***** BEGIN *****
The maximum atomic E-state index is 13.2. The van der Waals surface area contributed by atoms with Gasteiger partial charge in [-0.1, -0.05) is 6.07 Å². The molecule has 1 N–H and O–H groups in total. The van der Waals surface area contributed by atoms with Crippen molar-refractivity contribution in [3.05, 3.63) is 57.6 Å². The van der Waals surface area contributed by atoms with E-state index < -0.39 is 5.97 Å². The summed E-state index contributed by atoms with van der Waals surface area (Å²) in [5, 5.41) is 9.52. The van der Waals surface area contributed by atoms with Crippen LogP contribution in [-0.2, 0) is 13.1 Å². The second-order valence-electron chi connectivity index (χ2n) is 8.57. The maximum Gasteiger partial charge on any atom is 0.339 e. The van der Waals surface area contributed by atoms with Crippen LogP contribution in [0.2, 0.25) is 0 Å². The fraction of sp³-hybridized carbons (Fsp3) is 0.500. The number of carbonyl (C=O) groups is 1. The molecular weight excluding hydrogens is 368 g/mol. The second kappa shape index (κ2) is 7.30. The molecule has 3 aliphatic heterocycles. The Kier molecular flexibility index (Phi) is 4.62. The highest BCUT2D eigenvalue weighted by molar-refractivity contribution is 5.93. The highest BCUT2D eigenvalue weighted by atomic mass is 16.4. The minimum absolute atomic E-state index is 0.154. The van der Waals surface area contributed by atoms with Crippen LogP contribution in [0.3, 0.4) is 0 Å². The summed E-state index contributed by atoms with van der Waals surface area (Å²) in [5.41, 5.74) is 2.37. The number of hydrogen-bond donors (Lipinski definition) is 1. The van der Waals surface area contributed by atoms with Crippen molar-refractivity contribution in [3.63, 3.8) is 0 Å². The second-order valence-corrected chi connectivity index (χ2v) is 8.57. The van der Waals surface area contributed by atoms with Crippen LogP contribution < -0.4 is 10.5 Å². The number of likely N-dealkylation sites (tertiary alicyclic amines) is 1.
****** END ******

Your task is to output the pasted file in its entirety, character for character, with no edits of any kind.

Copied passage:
The maximum atomic E-state index is 13.2. The van der Waals surface area contributed by atoms with Gasteiger partial charge in [-0.1, -0.05) is 6.07 Å². The molecule has 1 N–H and O–H groups in total. The van der Waals surface area contributed by atoms with Crippen molar-refractivity contribution in [3.05, 3.63) is 57.6 Å². The van der Waals surface area contributed by atoms with E-state index < -0.39 is 5.97 Å². The summed E-state index contributed by atoms with van der Waals surface area (Å²) in [5, 5.41) is 9.52. The van der Waals surface area contributed by atoms with Crippen LogP contribution in [-0.2, 0) is 13.1 Å². The second-order valence-electron chi connectivity index (χ2n) is 8.57. The maximum Gasteiger partial charge on any atom is 0.339 e. The van der Waals surface area contributed by atoms with Crippen LogP contribution in [0.2, 0.25) is 0 Å². The fraction of sp³-hybridized carbons (Fsp3) is 0.500. The number of carbonyl (C=O) groups is 1. The molecular weight excluding hydrogens is 368 g/mol. The second kappa shape index (κ2) is 7.30. The molecule has 3 aliphatic heterocycles. The Kier molecular flexibility index (Phi) is 4.62. The highest BCUT2D eigenvalue weighted by molar-refractivity contribution is 5.93. The highest BCUT2D eigenvalue weighted by atomic mass is 16.4. The minimum absolute atomic E-state index is 0.154. The van der Waals surface area contributed by atoms with Crippen LogP contribution in [0.3, 0.4) is 0 Å². The summed E-state index contributed by atoms with van der Waals surface area (Å²) in [5.41, 5.74) is 2.37. The number of hydrogen-bond donors (Lipinski definition) is 1. The van der Waals surface area contributed by atoms with Crippen molar-refractivity contribution in [3.63, 3.8) is 0 Å². The second-order valence-corrected chi connectivity index (χ2v) is 8.57. The van der Waals surface area contributed by atoms with Crippen LogP contribution < -0.4 is 10.5 Å². The number of likely N-dealkylation sites (tertiary alicyclic amines) is 1.